In the intricate landscape of special educational needs (SEN) in UK schools, the moment a child is diagnosed marks a critical juncture. It paves the way for tailored support, ranging from assistive technology to specialised teaching programs and access to professionals like educational psychologists. However, recent research examining UK government data reveals a persistent gender gap in SEN identification, shedding light on a nuanced disparity that warrants attention.
A study conducted by researchers, drawing on government data, underscores a striking gender discrepancy in SEN identification. Of the approximate 1.5 million children in English schools enlisted for SEN services during the academic year 2022-23, merely 0.5 million were girls. This pattern echoed across the nation, with girls constituting only 34% to 36% of students accessing SEN support in most regions.
While it’s acknowledged that certain disabilities exhibit a gender skew, with prevalence higher in boys, the research posits that gender bias in assessment processes and referral mechanisms also significantly contribute to this disparity. Moreover, it highlights the adeptness of girls at concealing the challenges they face, potentially leading to underreporting of SEN in female students.
Delving into specific types of special educational needs, the research unravels a consistent trend where boys are more likely to be diagnosed across the board. Notably, boys accounted for a staggering 75% of those diagnosed with autism spectrum disorder. Additionally, they were approximately twice as likely as girls to receive diagnoses for speech, language, and communication disorders, as well as mental health disorders.
A longitudinal analysis of SEN identification rates between 2015 and 2022 revealed some shifts. The proportion of girls identified with autism spectrum disorder rose from 17% to 25%, indicating progress. Similarly, there was an uptick in the proportion of girls identified for specific learning difficulties, from 38% in 2015 to 44% in 2022. However, these positive trends did not extend uniformly across all disability categories, maintaining a persistent imbalance.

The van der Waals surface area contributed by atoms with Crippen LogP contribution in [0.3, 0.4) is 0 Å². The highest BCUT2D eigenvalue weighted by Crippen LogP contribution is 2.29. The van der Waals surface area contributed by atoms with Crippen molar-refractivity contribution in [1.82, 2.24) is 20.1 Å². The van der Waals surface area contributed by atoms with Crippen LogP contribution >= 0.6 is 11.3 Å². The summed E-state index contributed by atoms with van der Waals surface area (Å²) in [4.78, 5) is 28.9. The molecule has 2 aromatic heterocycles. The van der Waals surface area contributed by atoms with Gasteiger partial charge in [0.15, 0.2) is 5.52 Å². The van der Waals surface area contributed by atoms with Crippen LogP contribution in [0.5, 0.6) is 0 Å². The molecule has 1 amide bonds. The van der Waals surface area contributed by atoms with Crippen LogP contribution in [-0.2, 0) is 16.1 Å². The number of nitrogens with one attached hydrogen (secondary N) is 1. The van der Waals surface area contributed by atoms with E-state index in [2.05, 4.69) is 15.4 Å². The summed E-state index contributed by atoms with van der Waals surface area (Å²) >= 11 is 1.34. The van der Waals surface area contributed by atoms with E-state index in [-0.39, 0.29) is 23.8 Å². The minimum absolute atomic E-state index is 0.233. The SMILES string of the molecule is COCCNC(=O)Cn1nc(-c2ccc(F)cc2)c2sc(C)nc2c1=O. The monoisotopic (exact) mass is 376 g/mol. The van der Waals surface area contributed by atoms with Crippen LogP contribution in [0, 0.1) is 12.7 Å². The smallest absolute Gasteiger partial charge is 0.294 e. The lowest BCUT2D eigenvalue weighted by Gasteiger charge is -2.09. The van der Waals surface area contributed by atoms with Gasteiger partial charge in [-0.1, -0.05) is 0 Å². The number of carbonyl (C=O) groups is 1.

Biological factors, such as neurobiological differences between genders, may contribute to the vulnerability of boys to certain disabilities. Yet, the research underscores the substantial influence of social factors and gender bias in referral systems. Past studies have suggested that teachers, who play a pivotal role in the diagnostic referral process, might be inclined to refer boys more frequently due to disruptive behavior that garners attention, while girls might slip under the radar.
The research also introduces the intriguing concept of the “camouflage effect” in the context of autism, where girls may adeptly mask or hide their challenges, leading to delayed diagnosis or under-identification. Critically, assessments used for diagnosis are often based on male characteristics, potentially overlooking the nuanced presentation of autism spectrum disorder in girls.
The implications of this gender gap are profound. Recognizing that girls have higher rates of mental health disorders, including anxiety, emphasizes the urgency of rectifying the under-identification of SEN in female students. Importantly, for categories such as visual impairment or intellectual disabilities, where data on gender differences is sparse, the situation becomes even more disconcerting.
The limited number of girls identified with disabilities raises concerns about the potential consequences of delayed or missed diagnoses. Early detection is paramount in providing timely services that support the development of students with SEN. A lack of recognition and support could exacerbate challenges and adversely impact the long-term outcomes of these girls.
Addressing this issue requires heightened awareness and proactive measures within the educational system. Implementing standardized criteria for SEN diagnosis across schools and fostering awareness of the nuanced differences between girls and boys in need of support is crucial. This approach aims to mitigate subjective judgments influenced by biases, ensuring equitable support for all students navigating the complex terrain of special educational needs in UK schools.